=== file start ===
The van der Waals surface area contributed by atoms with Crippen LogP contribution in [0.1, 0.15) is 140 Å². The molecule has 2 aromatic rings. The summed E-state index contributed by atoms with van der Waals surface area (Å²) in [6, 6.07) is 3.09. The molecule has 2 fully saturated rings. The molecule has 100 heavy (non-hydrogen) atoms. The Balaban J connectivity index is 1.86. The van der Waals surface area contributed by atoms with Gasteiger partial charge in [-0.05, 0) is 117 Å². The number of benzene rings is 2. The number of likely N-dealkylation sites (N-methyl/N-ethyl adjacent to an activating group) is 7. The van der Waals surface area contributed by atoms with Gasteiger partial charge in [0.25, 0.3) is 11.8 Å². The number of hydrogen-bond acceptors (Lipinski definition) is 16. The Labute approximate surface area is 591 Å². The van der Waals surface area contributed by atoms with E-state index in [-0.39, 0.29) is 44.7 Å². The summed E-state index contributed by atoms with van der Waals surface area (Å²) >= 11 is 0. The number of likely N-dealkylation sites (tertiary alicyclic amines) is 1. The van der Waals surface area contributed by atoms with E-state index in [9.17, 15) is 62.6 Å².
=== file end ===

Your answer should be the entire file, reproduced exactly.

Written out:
The van der Waals surface area contributed by atoms with Crippen LogP contribution in [0.1, 0.15) is 140 Å². The molecule has 2 aromatic rings. The summed E-state index contributed by atoms with van der Waals surface area (Å²) in [6, 6.07) is 3.09. The molecule has 2 fully saturated rings. The molecule has 100 heavy (non-hydrogen) atoms. The Balaban J connectivity index is 1.86. The van der Waals surface area contributed by atoms with Gasteiger partial charge in [-0.05, 0) is 117 Å². The number of benzene rings is 2. The number of likely N-dealkylation sites (N-methyl/N-ethyl adjacent to an activating group) is 7. The van der Waals surface area contributed by atoms with Gasteiger partial charge in [0.25, 0.3) is 11.8 Å². The number of hydrogen-bond acceptors (Lipinski definition) is 16. The Labute approximate surface area is 591 Å². The van der Waals surface area contributed by atoms with E-state index in [-0.39, 0.29) is 44.7 Å². The summed E-state index contributed by atoms with van der Waals surface area (Å²) >= 11 is 0. The number of likely N-dealkylation sites (tertiary alicyclic amines) is 1. The van der Waals surface area contributed by atoms with E-state index in [9.17, 15) is 62.6 Å².